Students regretfully bid adieu to Princeton Review

The Southerner

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By Lauren Ogg and Ciena Leshley

Junior Valentina Makrides walked into the SAT on Nov. 5. She sat at her desk and knew she was ready for the test. After spending her Saturday mornings at Grady for SAT preparation courses, she had the necessary knowledge.

The Princeton Review offers a course to help students prepare for the SAT and ACT. The class used to be taught at discounted rates for after-school weekday courses and free for Saturday morning sessions at Grady.

Due to budget constraints, however, the program was cut for all APS schools in December 2011.

APS director of media relations Keith Bromery said the cancellation of the $600,000 program occurred because of a budget shortfall.

“There are definitely people who can’t afford classes or SAT prep books to study,”  Makrides said. “It’s not fair to take [them] away.”

Makrides said the Princeton Review program helped prepare her for the SAT. Even though she was not originally planning to take the class, she was thankful her parents signed her up for it.

“It was helpful because it was forced upon me, and it was so long of a class that I actually learned,” Makrides said. “I wouldn’t have taken time out of my Saturday morning to [study] alone by myself.”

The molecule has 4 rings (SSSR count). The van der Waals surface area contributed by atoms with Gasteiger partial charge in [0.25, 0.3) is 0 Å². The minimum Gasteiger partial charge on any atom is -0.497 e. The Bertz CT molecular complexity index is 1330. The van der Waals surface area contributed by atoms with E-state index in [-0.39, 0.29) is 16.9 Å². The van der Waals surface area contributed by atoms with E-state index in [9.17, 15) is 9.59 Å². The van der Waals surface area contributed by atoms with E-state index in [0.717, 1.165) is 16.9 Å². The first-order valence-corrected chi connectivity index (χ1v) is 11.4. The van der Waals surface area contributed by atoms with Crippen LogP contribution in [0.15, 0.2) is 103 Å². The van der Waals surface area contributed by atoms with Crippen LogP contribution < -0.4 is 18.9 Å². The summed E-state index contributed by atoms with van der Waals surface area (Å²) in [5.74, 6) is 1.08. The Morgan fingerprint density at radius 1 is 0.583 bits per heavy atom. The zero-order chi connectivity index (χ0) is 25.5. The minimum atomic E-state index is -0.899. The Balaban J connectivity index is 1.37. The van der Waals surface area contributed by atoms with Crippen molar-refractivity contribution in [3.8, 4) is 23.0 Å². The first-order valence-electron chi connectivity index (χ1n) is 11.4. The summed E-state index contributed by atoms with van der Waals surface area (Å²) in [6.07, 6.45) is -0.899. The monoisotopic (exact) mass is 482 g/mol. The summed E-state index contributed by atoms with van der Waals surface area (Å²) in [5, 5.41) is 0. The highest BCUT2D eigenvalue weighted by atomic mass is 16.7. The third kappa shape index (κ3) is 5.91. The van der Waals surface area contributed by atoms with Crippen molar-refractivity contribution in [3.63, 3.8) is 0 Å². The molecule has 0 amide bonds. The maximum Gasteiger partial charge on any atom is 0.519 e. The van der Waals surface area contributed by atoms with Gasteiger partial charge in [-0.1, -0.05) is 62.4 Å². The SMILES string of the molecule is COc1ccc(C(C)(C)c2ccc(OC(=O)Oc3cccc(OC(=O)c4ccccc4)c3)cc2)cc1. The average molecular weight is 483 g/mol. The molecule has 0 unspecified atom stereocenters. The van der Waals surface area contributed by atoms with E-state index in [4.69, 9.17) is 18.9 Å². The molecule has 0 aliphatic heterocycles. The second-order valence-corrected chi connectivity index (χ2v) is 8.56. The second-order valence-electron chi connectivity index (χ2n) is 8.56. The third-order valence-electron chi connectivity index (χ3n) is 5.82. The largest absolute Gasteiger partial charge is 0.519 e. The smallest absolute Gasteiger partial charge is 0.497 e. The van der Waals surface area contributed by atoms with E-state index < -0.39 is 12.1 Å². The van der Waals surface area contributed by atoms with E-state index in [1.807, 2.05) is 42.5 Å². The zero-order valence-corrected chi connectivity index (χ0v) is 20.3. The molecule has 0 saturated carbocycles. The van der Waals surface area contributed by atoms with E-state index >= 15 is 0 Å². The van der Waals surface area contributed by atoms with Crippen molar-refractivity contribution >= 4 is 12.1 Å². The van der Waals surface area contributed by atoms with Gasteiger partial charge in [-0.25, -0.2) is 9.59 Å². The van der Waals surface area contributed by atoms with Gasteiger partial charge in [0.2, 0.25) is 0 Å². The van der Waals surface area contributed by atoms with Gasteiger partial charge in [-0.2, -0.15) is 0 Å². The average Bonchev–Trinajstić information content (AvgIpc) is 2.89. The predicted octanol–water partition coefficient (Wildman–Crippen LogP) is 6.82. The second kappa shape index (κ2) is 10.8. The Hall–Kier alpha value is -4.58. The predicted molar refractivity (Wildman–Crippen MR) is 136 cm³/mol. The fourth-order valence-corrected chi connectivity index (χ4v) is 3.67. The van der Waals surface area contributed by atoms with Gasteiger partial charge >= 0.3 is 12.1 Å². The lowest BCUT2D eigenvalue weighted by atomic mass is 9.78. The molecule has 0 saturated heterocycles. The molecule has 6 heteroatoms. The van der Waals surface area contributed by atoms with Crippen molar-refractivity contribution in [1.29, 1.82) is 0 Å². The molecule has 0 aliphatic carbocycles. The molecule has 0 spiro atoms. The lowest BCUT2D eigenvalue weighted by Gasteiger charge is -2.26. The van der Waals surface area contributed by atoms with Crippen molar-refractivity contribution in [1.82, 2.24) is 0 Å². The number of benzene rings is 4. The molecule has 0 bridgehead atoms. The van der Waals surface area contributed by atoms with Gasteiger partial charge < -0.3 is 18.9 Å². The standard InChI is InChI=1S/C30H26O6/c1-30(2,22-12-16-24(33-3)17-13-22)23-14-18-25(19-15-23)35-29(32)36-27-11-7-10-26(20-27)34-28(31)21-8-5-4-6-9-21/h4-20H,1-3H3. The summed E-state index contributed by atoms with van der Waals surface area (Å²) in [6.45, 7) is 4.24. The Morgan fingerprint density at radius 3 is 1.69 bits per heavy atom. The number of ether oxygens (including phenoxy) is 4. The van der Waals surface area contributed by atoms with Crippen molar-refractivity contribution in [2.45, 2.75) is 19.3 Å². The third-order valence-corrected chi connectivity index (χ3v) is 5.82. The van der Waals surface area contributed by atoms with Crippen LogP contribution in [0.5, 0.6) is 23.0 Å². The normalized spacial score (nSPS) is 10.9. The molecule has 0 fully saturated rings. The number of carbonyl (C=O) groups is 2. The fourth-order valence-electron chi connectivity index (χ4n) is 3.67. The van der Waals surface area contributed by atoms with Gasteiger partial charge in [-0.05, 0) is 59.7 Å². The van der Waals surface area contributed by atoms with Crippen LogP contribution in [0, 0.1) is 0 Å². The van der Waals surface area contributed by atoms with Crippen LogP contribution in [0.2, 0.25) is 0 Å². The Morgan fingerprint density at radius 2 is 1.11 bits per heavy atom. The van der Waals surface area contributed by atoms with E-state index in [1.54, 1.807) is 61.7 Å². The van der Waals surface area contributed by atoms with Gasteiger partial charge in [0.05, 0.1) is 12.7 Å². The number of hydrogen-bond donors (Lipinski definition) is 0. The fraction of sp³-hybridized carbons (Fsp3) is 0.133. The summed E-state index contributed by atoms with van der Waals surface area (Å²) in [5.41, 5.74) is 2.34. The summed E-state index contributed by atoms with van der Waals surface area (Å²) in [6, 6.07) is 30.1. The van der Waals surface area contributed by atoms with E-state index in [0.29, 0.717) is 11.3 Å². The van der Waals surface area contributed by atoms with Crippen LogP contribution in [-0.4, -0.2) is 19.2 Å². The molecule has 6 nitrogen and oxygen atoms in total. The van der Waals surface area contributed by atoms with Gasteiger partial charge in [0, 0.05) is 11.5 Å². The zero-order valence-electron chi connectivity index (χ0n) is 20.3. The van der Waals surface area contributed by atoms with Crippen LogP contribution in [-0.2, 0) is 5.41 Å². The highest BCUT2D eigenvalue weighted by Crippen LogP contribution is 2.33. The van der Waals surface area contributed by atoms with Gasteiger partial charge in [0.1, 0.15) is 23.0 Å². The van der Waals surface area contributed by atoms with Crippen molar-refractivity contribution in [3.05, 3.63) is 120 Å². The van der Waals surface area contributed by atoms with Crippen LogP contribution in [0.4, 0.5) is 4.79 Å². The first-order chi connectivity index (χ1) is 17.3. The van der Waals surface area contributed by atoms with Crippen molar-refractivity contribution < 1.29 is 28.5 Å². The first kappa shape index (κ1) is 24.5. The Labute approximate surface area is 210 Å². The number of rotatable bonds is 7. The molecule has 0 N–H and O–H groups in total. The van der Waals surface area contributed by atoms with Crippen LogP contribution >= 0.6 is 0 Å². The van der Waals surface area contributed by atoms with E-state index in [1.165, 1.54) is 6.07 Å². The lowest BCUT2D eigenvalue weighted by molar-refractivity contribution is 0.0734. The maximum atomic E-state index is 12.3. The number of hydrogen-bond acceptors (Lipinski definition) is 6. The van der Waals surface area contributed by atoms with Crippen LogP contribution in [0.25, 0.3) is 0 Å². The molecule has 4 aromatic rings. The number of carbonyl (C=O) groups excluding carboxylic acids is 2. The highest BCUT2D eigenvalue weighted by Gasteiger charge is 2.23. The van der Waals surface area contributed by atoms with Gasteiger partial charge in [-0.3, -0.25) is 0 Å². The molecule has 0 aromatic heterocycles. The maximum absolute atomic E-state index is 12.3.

Similar to Makrides, junior Cassidy Sparks attended the free Saturday classes this past fall and enjoyed the learning experience.

“[The class] was beneficial,” Sparks said. “We got a variety of books and materials to use during and after class.”

Because of  the program’s cancellation, students will have to search elsewhere to receive SAT preparation. Junior Dominic Romeo was planning on participating in the Saturday morning classes this year and was upset when they were cancelled. He hopes to take a similar class elsewhere but has been discouraged by the cost of other programs.

“I already have the materials,” Romeo said. “I just want to learn the skills and tricks.”

Makrides said that although she is able to pay for the classes, she sympathizes with those who cannot afford them.

“Now that it’s gone, what’s their option?” Makrides said.

One free alternative to the Saturday morning classes is the SAT prep class offered at Grady during first and third periods on B-days.

Principal Vincent Murray said he set up the courses in order to provide opportunities for students to excel on the SAT. This class is conducted by literature teacher Beverly Rice-Hooper.

“The rationale was the fact that all students don’t stay after school,” Murray said. “[There are] plenty of seniors who needed additional support.”

Makrides thinks the idea of creating a replacement class is good in theory but believes the execution is flawed. She does not believe the class will be very effective since Rice-Hooper, unlike Princeton Review instructors, is not specially trained to teach an SAT prep class.

Murray explained that next year, Grady is looking for a new prep program that will be more engaging than this year’s program. Murray said that next year’s program looks promising so far.

“The format will change, and students won’t get bored,” Murray said. “[The program] will be more attractive to students.”

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